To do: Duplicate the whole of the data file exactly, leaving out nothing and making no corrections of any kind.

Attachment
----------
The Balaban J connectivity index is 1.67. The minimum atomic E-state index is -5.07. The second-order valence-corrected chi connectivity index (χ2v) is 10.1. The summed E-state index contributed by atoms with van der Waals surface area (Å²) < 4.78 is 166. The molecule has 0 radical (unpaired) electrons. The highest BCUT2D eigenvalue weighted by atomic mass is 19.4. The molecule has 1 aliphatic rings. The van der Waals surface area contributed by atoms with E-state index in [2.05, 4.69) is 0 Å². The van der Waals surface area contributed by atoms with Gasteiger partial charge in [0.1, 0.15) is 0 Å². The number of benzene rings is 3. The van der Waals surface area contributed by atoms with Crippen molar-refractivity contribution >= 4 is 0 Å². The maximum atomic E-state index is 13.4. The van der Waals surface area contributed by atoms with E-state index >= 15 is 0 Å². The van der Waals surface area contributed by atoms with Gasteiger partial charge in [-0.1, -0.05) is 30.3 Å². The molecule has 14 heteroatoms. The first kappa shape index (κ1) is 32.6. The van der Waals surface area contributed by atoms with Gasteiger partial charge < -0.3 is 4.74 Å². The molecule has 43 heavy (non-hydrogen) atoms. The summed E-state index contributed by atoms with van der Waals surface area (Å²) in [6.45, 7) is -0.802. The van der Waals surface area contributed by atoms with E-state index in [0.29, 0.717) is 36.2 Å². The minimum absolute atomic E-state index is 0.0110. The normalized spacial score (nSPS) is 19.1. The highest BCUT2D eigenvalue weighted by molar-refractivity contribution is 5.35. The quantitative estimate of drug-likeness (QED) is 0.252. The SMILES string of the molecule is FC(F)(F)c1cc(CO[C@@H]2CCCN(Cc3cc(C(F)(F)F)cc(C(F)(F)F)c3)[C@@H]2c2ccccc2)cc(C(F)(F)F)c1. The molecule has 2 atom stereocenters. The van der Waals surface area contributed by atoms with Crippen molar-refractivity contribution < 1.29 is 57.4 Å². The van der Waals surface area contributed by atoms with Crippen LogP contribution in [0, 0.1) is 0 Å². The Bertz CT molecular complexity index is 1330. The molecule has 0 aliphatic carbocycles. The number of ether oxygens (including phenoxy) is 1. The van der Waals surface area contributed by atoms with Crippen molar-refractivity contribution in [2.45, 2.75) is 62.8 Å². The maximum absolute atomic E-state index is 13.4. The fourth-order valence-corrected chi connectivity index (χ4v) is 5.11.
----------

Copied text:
The Balaban J connectivity index is 1.67. The minimum atomic E-state index is -5.07. The second-order valence-corrected chi connectivity index (χ2v) is 10.1. The summed E-state index contributed by atoms with van der Waals surface area (Å²) < 4.78 is 166. The molecule has 0 radical (unpaired) electrons. The highest BCUT2D eigenvalue weighted by atomic mass is 19.4. The molecule has 1 aliphatic rings. The van der Waals surface area contributed by atoms with E-state index in [2.05, 4.69) is 0 Å². The van der Waals surface area contributed by atoms with Gasteiger partial charge in [0.1, 0.15) is 0 Å². The number of benzene rings is 3. The van der Waals surface area contributed by atoms with Crippen molar-refractivity contribution >= 4 is 0 Å². The maximum atomic E-state index is 13.4. The van der Waals surface area contributed by atoms with E-state index >= 15 is 0 Å². The van der Waals surface area contributed by atoms with Gasteiger partial charge in [-0.1, -0.05) is 30.3 Å². The molecule has 14 heteroatoms. The first kappa shape index (κ1) is 32.6. The van der Waals surface area contributed by atoms with Gasteiger partial charge < -0.3 is 4.74 Å². The molecule has 43 heavy (non-hydrogen) atoms. The summed E-state index contributed by atoms with van der Waals surface area (Å²) in [6.45, 7) is -0.802. The van der Waals surface area contributed by atoms with E-state index in [0.29, 0.717) is 36.2 Å². The minimum absolute atomic E-state index is 0.0110. The normalized spacial score (nSPS) is 19.1. The highest BCUT2D eigenvalue weighted by molar-refractivity contribution is 5.35. The quantitative estimate of drug-likeness (QED) is 0.252. The SMILES string of the molecule is FC(F)(F)c1cc(CO[C@@H]2CCCN(Cc3cc(C(F)(F)F)cc(C(F)(F)F)c3)[C@@H]2c2ccccc2)cc(C(F)(F)F)c1. The molecule has 2 atom stereocenters. The van der Waals surface area contributed by atoms with Crippen molar-refractivity contribution < 1.29 is 57.4 Å². The van der Waals surface area contributed by atoms with Crippen LogP contribution in [0, 0.1) is 0 Å². The Bertz CT molecular complexity index is 1330. The molecule has 0 aliphatic carbocycles. The number of ether oxygens (including phenoxy) is 1. The van der Waals surface area contributed by atoms with Crippen molar-refractivity contribution in [2.45, 2.75) is 62.8 Å². The maximum absolute atomic E-state index is 13.4. The fourth-order valence-corrected chi connectivity index (χ4v) is 5.11.